Power wheelchairs can empower children with physical limitations to gain independence in their everyday lives; however, traditional methods of power wheelchair training are often limited by poor accessibility and safety concerns. Immersive virtual reality technology (IVRT) uses advanced display technology to place users in a fully immersive web-based environment that can support real-time skills training, often requiring less resources and fewer safety concerns than real-world methods. IVRT interventions have shown to be a feasible training option among adult power wheelchair users; however, there is still a need to understand the technical and clinical feasibility of developing an IVRT power wheelchair training tool for the pediatric population.
This proposed study aims to use expert feedback and an iterative design process to develop an IVRT training intervention for pediatric power wheelchair skill development.
This 3-phase feasibility study will be conducted within the assistive technology unit of a public pediatric hospital. Separate participant groups will be recruited for each phase, consisting of approximately 10 to 15 clinicians (phase 1), 10 pediatric power wheelchair users (phase 2), and 15 to 20 additional pediatric power wheelchair users (phase 3). Phase 1 will be conducted to gather feedback on the baseline IVRT training intervention. Clinicians will test the intervention and assess its usability and acceptability using qualitative and quantitative methods. Phase 1 participants will also be invited back for a subsequent session to reassess a revised version of the training intervention that has been updated based on their previous feedback. Phase 2 and phase 3 will also use mixed methods to gather feedback on the usability, acceptability, and user experience of the IVRT training intervention from current pediatric power wheelchair users. In addition, phase 3 participants will perform a skills transfer assessment to compare power mobility skill performance between the virtual reality and real-life environments. Data gathered in phase 2 will be used to further refine the IVRT intervention, whereas phase 3 data will be used to statistically evaluate the final version.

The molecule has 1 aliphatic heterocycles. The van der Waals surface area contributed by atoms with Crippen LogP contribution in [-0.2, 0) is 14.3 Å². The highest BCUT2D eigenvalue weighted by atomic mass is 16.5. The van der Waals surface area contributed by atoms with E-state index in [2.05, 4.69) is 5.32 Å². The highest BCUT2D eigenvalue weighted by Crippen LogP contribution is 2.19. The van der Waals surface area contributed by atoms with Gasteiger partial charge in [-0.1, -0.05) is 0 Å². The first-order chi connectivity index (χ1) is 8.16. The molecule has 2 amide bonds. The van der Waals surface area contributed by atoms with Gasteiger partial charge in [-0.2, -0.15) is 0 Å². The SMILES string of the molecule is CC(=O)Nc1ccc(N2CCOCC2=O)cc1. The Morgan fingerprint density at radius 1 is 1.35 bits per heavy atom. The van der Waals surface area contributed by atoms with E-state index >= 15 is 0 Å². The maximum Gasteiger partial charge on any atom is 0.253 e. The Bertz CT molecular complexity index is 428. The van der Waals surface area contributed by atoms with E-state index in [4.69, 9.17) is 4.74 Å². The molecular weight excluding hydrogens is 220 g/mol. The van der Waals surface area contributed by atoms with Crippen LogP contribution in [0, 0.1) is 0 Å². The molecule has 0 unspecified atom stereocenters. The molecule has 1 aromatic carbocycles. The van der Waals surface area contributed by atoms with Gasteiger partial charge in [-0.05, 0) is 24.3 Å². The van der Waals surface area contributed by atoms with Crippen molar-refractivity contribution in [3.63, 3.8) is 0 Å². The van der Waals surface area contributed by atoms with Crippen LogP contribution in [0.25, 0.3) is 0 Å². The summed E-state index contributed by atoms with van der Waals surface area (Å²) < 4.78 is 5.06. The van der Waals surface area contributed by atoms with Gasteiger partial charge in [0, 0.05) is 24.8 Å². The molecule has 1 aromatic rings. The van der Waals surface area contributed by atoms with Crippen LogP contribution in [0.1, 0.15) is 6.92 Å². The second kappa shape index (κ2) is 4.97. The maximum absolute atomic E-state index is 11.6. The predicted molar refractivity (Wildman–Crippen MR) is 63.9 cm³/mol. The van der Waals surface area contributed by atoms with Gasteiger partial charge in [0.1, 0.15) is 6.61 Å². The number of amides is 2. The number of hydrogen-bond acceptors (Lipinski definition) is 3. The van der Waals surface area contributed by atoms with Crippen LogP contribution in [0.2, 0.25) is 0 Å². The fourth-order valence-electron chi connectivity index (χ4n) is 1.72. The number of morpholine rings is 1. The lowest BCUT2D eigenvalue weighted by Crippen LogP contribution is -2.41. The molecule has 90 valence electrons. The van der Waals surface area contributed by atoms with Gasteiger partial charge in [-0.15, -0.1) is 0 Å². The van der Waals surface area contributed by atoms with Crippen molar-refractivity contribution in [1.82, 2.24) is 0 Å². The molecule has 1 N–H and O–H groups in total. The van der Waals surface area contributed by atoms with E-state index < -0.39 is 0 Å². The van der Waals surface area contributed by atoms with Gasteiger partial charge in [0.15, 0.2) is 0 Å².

This study was approved by the Izaak Walton Killam Health Centre research ethics board in August 2021. Phase 1 testing began in February 2022. The entire study is expected to be completed by 2023.
The results of this study will be used to create an IVRT training intervention for pediatric power wheelchair skill development through an iterative and collaborative design process. Results may also assist in directing future studies in this area.